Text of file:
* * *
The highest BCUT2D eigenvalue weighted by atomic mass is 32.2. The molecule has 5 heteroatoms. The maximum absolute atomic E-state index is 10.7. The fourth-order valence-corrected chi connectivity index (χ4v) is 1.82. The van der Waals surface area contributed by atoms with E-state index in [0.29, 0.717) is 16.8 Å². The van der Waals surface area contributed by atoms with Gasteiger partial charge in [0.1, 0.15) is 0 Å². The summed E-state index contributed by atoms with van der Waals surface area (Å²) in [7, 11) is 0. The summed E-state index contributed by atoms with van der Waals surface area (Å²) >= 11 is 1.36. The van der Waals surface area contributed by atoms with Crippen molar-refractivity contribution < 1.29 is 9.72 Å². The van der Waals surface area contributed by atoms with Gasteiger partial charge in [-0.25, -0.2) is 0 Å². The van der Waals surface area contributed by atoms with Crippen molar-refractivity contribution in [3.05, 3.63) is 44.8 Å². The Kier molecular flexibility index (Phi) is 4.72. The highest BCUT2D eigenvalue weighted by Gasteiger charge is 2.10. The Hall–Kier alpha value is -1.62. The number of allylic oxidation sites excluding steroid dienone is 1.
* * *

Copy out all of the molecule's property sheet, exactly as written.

The highest BCUT2D eigenvalue weighted by atomic mass is 32.2. The molecule has 5 heteroatoms. The maximum absolute atomic E-state index is 10.7. The fourth-order valence-corrected chi connectivity index (χ4v) is 1.82. The van der Waals surface area contributed by atoms with E-state index in [0.29, 0.717) is 16.8 Å². The van der Waals surface area contributed by atoms with Gasteiger partial charge in [0.1, 0.15) is 0 Å². The summed E-state index contributed by atoms with van der Waals surface area (Å²) in [7, 11) is 0. The summed E-state index contributed by atoms with van der Waals surface area (Å²) >= 11 is 1.36. The van der Waals surface area contributed by atoms with Crippen molar-refractivity contribution < 1.29 is 9.72 Å². The van der Waals surface area contributed by atoms with Gasteiger partial charge in [-0.25, -0.2) is 0 Å². The van der Waals surface area contributed by atoms with Crippen molar-refractivity contribution in [3.05, 3.63) is 44.8 Å². The Kier molecular flexibility index (Phi) is 4.72. The highest BCUT2D eigenvalue weighted by Gasteiger charge is 2.10. The Hall–Kier alpha value is -1.62. The number of allylic oxidation sites excluding steroid dienone is 1.